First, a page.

The Associated Press revealed Thursday “up to 15,000 Americans remain in Afghanistan” after the country’s collapse Sunday.
Previous reports indicated between 10 and 40 thousand American citizens were stranded in Afghanistan, but the administration claims the number is about 11 thousand. As of Sunday, only about 2,900 have been evacuated.
“The U.S. military does not have the forces and firepower in Afghanistan to expand its current mission from securing the Kabul airport to collecting Americans and at-risk Afghans elsewhere in the capital and escorting them for evacuation,” the Associated Press reported. “The question of whether those seeking to leave the country before Biden’s deadline should be rescued and brought to the airport has arisen amid reports that Taliban checkpoints have stopped some designated evacuees.”
Defense Secretary Lloyd Austin said Wednesday that he does not “have the capability to go out and extend operations currently into Kabul.”
The Associated Press also reported the Taliban have erected “checkpoints and curfews that have limited the number of Americans and Afghans able to enter the airport.”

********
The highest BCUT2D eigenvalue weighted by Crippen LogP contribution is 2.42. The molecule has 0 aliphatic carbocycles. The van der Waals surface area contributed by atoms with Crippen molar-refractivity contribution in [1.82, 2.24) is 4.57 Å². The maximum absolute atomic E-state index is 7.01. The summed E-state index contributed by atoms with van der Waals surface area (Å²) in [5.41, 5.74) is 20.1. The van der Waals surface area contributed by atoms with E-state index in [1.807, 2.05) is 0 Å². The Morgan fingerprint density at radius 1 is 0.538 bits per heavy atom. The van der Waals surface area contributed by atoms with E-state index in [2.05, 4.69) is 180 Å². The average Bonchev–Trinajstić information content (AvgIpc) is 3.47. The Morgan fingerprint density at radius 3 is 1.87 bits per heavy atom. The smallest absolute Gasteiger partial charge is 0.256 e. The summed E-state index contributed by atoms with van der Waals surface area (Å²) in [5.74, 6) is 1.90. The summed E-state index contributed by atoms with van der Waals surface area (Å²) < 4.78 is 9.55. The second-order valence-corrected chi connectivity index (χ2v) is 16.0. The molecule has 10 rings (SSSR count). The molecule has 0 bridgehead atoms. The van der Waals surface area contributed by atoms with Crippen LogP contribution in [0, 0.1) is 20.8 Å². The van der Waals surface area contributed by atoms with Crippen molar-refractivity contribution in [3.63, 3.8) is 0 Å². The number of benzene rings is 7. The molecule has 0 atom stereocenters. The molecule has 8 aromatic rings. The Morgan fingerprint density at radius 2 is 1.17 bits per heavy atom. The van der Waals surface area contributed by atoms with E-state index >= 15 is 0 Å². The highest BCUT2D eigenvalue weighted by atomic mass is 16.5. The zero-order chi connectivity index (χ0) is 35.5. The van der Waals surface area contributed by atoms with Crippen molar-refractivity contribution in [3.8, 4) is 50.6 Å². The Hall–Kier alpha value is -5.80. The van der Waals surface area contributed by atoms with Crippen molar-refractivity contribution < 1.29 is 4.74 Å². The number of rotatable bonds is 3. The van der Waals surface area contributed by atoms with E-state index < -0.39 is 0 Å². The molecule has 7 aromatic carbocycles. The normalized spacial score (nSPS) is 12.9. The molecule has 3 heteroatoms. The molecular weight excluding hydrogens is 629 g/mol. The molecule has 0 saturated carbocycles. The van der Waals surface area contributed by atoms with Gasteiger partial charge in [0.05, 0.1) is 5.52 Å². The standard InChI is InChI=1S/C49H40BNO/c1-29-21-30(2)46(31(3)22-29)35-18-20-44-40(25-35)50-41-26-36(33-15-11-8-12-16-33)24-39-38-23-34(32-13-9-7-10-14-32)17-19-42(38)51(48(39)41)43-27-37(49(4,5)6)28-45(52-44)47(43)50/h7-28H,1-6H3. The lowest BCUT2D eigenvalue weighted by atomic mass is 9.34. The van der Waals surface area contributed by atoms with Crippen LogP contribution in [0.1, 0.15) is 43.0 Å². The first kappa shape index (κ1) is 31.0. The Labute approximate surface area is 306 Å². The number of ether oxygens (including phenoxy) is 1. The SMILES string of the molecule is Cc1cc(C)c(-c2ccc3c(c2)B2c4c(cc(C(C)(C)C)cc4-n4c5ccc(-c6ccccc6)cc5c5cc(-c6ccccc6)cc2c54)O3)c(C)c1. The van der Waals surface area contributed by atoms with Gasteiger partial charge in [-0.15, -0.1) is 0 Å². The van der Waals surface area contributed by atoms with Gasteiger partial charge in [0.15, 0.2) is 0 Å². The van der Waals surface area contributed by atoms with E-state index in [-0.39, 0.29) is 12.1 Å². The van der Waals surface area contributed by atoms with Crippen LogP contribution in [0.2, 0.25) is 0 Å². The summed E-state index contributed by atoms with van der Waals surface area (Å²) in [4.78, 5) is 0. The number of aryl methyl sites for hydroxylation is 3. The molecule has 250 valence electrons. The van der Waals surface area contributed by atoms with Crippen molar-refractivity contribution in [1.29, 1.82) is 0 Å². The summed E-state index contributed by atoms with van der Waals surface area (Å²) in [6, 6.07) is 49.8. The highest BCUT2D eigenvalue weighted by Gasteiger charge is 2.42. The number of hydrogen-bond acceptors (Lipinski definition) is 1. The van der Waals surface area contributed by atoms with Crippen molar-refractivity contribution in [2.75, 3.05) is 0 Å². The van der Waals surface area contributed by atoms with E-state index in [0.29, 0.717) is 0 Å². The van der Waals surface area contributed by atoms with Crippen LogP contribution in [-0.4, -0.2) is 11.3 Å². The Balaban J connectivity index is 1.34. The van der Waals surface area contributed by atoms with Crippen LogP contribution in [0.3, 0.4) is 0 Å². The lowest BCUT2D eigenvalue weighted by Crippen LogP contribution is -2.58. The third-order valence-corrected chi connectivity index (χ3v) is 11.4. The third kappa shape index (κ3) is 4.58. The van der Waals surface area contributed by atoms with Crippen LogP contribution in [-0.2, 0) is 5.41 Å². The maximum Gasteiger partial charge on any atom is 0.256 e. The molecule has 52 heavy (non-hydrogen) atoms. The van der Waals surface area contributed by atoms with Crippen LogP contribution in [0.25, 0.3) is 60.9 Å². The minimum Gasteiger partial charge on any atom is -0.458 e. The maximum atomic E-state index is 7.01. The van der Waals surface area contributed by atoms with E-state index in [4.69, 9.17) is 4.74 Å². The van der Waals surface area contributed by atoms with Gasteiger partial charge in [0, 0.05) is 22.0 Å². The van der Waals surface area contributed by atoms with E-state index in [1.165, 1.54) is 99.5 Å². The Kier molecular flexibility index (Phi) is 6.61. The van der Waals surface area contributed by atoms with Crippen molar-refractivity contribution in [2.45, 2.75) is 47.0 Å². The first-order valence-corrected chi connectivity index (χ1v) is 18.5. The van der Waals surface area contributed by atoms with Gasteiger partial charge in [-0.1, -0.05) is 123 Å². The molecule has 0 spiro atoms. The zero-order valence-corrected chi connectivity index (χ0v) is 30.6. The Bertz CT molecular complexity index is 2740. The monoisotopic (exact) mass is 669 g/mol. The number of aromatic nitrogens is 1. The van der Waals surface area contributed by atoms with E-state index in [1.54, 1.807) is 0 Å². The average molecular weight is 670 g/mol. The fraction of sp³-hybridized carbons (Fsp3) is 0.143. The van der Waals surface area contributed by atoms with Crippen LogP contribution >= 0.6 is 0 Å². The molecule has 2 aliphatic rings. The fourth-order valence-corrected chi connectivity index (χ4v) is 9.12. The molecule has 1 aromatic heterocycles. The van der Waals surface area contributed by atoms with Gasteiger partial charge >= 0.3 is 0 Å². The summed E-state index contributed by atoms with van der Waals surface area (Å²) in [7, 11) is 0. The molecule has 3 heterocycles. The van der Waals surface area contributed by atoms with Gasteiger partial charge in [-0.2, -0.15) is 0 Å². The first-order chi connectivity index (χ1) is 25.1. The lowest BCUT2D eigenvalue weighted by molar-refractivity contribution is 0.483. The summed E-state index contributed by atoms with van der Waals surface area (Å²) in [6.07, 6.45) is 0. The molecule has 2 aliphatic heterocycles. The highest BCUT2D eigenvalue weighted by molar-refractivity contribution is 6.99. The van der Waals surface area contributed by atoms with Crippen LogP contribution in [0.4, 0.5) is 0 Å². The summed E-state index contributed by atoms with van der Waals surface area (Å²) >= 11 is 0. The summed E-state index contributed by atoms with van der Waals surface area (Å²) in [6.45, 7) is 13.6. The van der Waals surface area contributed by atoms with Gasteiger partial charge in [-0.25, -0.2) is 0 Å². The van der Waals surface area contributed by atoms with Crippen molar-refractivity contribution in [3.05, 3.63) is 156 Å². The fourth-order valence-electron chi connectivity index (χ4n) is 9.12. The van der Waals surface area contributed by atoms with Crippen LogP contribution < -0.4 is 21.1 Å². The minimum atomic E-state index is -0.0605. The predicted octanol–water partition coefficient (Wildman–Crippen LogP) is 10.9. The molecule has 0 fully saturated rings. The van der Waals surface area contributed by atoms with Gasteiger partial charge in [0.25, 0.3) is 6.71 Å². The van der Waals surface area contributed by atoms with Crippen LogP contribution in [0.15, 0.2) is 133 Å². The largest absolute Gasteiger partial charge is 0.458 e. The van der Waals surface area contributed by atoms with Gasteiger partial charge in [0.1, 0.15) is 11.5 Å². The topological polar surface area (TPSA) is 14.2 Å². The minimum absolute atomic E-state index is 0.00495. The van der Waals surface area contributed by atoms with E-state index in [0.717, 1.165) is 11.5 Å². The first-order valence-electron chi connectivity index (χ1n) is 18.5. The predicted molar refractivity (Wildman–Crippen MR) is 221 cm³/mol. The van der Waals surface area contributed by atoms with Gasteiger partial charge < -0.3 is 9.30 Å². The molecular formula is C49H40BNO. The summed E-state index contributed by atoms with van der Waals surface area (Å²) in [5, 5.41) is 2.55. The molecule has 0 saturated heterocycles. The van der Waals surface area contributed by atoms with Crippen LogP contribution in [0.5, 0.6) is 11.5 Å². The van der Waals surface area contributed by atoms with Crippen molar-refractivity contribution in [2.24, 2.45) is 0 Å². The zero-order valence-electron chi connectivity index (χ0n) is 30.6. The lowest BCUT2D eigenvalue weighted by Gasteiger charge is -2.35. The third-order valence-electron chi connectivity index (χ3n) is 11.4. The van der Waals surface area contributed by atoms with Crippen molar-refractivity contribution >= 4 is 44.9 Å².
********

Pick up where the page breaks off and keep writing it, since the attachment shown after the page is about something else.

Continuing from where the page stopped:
The State Department has asked Americans to travel to the airport to be extracted, though the U.S. military cannot guarantee Americans will be safe doing so.
On Wednesday the U.S. embassy in Kabul announced a “first come, first serve basis” for flights out of the country at the airport surrounded by the Taliban.
“Please be advised that a significant number of individuals have registered and space on these flights is available on a first come, first serve basis,” the notice reads. “You may be required to wait at the airport for a significant amount of time until space is available.”
Austin stated Wednesday nearly 4,500 American troops are protecting the airport, while the State Department evacuates those trapped amid the chaos and increased brutalization by the Taliban within the country.
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